Big ‘bloody’ survey reveals extent of period poverty in Australia
4 August 2021 at 4:54 pm
“We expected to see that shame and stigma surrounding periods still exists, but we couldn’t have predicted the sheer number of people who have struggled to afford period products”
More than one in five Australians are using toilet paper, socks or other unsuitable alternatives to manage their periods because they can’t afford pads or tampons, a world first survey on period poverty finds.
Commissioned by Share the Dignity, the survey found that close to half of the 125,000 respondents said they had missed at least one day of school because of their period, and 74 per cent said that when they did attend school during their period, they often found it difficult to pay attention because of lack of proper sanitary care.
Around 50 per cent of respondents also admitted to wearing a pad or tampon for more than four hours because they didn’t have enough products to get by.
The survey is part of a larger “Period Pride” campaign by Share the Dignity, focusing on mapping missing data on period poverty in Australia to better understand the shame and stigma that still exists around getting a period.
Alicia Millier, who suffers from endometriosis and has missed many days of school and work because of it, said she’s never felt she could be honest about why she was sick.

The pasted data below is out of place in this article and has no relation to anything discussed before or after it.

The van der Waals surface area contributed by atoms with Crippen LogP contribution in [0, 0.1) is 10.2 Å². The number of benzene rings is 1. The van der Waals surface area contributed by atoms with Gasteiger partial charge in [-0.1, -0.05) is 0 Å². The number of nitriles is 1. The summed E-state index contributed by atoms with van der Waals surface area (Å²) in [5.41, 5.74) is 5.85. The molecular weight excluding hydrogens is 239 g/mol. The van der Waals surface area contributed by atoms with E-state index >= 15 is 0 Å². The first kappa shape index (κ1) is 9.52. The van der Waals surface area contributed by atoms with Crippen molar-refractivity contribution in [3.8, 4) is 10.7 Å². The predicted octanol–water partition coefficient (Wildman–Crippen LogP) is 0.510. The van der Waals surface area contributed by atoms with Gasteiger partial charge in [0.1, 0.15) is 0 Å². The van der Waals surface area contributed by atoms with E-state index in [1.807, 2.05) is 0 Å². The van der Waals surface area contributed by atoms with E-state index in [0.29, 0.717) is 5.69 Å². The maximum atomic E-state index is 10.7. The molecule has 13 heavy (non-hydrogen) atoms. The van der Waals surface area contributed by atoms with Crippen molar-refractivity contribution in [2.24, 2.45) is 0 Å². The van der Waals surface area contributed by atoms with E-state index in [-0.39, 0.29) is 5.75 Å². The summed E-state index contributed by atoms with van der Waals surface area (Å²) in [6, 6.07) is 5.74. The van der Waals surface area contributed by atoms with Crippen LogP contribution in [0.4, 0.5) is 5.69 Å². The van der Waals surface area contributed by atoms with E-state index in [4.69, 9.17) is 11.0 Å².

“I remember waking up for work and struggling with the symptoms that came every month – nausea, exhaustion and toe-curling pain which left me bedridden and trying to breathe through the horrible cramps,” Millier said.
“I’d call in sick for work and say it was for something else because I felt like I wouldn’t be believed.”
Millier is not alone in this shame, with 40 per cent of respondents reporting hiding anything that shows they are having their period, and 58 per cent of people saying they hated their period.
Share the Dignity founder and managing director Rochelle Courtenay said that it was clear Australia still had a long way to go to alleviate that stigma.
But she said what she was most surprised by was the number of everyday people struggling to access sanitary products.
“We expected to see that shame and stigma surrounding periods still exists, but we couldn’t
have predicted the sheer number of people who have struggled to afford period products,” Courtenay told Pro Bono News.
“Remember that the people that answered this survey aren’t people who are experiencing homelessness or extreme poverty, we’re mostly talking about everyday Australians.”
While the majority of people surveyed reported getting their period at the age of 12, 196 people said they got their period under the age of 12. Courtenay said this highlighted the need for menstruation education in schools to start earlier.
“Education around menstruation only starts for girls when they are 11 and 12… that means that we’re not doing our job as educators,” she said.
“Schools need to be better equipped to promote menstrual health, normalise periods, and mitigate the potential negative impact on young peoples’ education.”
See a full copy of the report here.